Since the 1949 founding of the People’s Republic of China a pattern of alternating cycles—of tightening political economic control followed by a loosening of the rules, which in turn would be followed by a return to more controls, often in the form of “mass mobilization campaigns”—have characterized the Chinese polity. Guiding these cycles has been the Party, which views its mission as freeing workers from want and exploitation (economic Liberation), offering economic security (Liberality), and fending off foreign imperialists (political Liberation). But since the late 1970s authorities concluded that Liberality (the collectivization of property) had gone too far. Post-Mao reforms introduced economic Liberty that triggered massive productivity and the creation of personal wealth lifting millions out of poverty. Many wonder to what degree China’s growing power, unleashed by economic Liberty, will be converted to military might with a global reach.
Japan’s Postwar Renovation
In Japan’s case, 1945 marked a rupture that disabused its elites of any dreams of militarily dominating Asia. Japan’s overriding post-imperial goal is to protect its system of economic Liberty. But this objective dovetails with Liberation impulses motivated by a concern with economic threats from abroad that can be traced back to the Meiji period. This ideological continuity is evident in Japan’s “capitalist developmental state” and its robust tradition of private property. More concretely, Japan’s Liberation is motivated by renovationist nationalism: (1) a keen sensitivity to the intensity of speed from sociopolitical changes associated with modernity; (2) a great concern with cultural “authenticity” (being “Japanese”; whatever that may mean); and (3) a concentrated attention focused on emulating powerful national states in order to increase prestige and power, i.e., “catching up with the West” (despite the fact that Japan has).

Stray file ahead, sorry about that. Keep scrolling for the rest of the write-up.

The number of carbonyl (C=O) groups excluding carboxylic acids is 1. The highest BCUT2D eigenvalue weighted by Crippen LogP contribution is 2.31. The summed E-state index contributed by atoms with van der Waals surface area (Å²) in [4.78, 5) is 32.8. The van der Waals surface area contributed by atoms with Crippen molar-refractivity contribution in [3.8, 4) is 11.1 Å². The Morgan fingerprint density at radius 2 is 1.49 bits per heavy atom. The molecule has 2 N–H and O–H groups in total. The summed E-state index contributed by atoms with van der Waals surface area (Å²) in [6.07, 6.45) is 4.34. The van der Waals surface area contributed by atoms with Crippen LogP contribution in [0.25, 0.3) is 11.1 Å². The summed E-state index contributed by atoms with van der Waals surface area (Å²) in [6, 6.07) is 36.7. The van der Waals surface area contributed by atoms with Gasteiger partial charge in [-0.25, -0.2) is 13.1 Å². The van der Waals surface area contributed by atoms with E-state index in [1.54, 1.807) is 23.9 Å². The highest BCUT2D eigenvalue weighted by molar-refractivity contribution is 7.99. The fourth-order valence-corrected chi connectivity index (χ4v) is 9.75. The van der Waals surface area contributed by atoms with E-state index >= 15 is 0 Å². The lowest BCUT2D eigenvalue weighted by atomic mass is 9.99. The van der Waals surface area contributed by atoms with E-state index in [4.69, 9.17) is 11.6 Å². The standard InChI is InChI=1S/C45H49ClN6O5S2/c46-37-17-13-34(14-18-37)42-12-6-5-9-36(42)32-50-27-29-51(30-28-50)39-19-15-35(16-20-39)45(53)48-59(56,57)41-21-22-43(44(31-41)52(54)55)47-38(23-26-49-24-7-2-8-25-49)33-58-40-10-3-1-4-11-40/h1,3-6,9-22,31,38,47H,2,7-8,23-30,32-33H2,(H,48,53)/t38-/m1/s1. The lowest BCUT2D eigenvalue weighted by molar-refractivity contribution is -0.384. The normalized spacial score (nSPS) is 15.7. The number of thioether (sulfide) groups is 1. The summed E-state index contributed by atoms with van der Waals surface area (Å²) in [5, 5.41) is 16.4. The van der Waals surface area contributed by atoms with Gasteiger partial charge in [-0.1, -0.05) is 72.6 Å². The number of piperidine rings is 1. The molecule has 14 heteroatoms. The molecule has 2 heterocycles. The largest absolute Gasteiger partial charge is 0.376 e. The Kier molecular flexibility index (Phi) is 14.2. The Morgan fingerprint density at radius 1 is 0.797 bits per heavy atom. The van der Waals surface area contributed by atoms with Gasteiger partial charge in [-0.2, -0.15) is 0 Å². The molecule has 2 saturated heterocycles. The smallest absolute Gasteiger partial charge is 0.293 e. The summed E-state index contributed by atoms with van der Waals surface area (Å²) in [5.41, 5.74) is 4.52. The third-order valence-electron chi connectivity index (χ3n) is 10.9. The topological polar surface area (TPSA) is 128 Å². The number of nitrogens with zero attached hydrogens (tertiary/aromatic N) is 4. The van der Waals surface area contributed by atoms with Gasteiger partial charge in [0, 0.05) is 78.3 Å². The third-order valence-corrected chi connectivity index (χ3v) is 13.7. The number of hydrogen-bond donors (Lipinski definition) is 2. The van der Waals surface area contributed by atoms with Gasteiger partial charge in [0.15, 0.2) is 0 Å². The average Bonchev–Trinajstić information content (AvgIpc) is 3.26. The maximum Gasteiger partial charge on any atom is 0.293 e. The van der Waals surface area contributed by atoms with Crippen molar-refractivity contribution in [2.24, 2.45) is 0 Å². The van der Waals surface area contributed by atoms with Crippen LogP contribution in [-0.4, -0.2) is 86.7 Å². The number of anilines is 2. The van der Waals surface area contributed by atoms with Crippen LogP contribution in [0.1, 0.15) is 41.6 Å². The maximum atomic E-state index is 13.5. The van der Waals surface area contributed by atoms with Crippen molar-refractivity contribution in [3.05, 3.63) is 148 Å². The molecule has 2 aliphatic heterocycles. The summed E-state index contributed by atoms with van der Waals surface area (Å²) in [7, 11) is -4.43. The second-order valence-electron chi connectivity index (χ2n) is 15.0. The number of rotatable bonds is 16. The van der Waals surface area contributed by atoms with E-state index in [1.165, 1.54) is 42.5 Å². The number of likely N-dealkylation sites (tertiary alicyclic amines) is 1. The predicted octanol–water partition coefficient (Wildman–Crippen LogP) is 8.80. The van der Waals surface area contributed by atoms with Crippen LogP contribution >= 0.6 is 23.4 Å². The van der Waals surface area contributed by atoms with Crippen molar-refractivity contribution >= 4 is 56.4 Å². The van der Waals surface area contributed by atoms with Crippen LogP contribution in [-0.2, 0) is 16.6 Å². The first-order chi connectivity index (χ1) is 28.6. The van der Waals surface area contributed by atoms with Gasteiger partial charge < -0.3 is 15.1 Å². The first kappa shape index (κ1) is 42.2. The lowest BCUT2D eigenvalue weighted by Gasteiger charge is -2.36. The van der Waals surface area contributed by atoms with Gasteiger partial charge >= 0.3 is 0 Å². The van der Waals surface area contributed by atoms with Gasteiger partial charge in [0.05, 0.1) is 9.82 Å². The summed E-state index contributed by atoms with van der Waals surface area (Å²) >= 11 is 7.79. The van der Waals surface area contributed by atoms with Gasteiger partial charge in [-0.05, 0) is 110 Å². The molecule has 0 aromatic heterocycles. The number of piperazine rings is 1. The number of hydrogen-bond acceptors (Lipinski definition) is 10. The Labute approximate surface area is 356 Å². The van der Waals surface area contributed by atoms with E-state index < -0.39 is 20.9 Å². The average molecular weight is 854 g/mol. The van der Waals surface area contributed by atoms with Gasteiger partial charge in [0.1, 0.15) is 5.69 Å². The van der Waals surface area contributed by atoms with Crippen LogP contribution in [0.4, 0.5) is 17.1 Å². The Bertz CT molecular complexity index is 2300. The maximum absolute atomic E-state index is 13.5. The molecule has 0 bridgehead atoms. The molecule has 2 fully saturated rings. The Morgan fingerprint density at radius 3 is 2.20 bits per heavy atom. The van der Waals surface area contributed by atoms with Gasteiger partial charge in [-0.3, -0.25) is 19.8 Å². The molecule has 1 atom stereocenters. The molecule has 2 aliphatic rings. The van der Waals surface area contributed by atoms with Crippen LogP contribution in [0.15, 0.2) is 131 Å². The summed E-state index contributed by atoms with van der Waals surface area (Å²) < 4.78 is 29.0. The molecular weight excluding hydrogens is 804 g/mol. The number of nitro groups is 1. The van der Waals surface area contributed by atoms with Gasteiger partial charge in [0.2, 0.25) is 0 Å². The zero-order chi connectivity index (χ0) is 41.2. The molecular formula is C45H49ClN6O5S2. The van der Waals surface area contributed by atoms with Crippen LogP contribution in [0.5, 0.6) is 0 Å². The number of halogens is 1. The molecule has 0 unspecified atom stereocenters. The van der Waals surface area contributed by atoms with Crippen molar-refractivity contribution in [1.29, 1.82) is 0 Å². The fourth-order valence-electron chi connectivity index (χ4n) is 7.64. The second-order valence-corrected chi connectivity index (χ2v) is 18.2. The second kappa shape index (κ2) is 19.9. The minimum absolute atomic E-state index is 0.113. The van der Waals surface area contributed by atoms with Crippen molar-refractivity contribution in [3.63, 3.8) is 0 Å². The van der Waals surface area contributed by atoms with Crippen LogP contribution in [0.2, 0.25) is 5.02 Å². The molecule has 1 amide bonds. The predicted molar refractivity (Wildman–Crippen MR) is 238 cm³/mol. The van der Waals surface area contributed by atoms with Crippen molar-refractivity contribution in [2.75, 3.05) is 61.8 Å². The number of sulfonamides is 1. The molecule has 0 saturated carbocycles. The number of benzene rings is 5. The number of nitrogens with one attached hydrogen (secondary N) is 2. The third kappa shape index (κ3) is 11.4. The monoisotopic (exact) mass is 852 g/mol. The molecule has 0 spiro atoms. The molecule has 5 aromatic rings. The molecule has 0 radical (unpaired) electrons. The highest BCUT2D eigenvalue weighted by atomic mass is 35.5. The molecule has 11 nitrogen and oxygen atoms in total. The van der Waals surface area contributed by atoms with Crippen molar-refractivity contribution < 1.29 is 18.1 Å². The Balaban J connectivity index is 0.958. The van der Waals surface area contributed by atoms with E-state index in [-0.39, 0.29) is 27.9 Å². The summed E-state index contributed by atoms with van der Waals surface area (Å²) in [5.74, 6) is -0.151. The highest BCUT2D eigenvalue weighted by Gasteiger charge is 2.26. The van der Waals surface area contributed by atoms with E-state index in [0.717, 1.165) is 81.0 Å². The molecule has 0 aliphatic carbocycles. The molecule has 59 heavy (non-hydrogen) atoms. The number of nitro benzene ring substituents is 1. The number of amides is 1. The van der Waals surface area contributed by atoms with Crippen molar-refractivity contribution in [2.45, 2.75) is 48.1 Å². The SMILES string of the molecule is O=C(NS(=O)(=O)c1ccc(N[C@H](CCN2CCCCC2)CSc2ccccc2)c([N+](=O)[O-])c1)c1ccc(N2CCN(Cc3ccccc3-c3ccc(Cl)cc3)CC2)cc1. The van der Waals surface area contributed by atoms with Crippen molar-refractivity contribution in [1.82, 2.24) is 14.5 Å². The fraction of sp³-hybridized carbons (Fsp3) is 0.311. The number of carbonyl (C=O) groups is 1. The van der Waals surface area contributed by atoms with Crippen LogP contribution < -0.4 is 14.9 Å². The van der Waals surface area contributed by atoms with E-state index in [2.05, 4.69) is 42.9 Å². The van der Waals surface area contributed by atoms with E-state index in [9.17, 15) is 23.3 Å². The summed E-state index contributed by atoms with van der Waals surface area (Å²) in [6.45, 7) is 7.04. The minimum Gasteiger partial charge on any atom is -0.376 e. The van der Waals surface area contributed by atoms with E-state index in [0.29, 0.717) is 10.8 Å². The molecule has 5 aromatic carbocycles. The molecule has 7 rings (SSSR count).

Nationalist Pride and Independence
The question is whether China’s version of renovationist nationalism, one powered by the economic Liberty of millions of ambitious individuals and a new found pride in its cultural past (which were anathema during the Maoist period), will conflict with Japan’s. We should never underestimate the power of wounded historical pride and nationalist self-dignity in shaping foreign policy (e.g., China’s “hundred years of humiliation” and Japan’s fear of “falling behind”). Whether real or perceived, slights and insecurities at the national level cannot be discounted, since they can drive collectivistic attempts to maintain sovereignty—i.e., Liberation—that might mutate into open conflict.
Of course, we should shy away from making predictions while keeping in mind that anything is possible (witness the current Middle East). Besides ideas, geography is also a destabilizing variable in Sino-Japanese relations. The 65-year old Korean War (from 1950) is merely the most recent conflict on a geostrategic flashpoint of a peninsula that has seen the Sino‒Japanese (1895‒1894) and Russo‒Japanese Wars (1904‒1905). North Korea, the wild card, sits at a bloody crossroads whose unpredictable behavior could draw in a number of major powers.
In any case it is how the various ideologies of China and Japan interact that will determine their future, and while it is easy to see Liberation as the penultimate expression of nationalism, in fact both Liberty and Liberality configure nationalism. Will China, through economic Liberty and private-property accumulation, be able to cultivate a middle class (like Japan), lessening the chance of a dangerous extremism that might destabilize the international order? Will Sino‒Japanese trade dampen volatile Liberation sentiments caused by territorial disputes? To this observer one thing seems clear. Northeast Asian leaders implement economic policies of Liberty (the method) in order to ensure political Liberation (the goal, i.e., maintaining national independence). In other words, the market is regarded as a wealth-generating device that ensures national survival; individual enrichment is of secondary concern.
Brian J. McVeigh, PhD, is the author of Japanese Nationalisms: Managing and Mystifying Identity. Image credit: CC by Wolfgang Staudt/Flickr.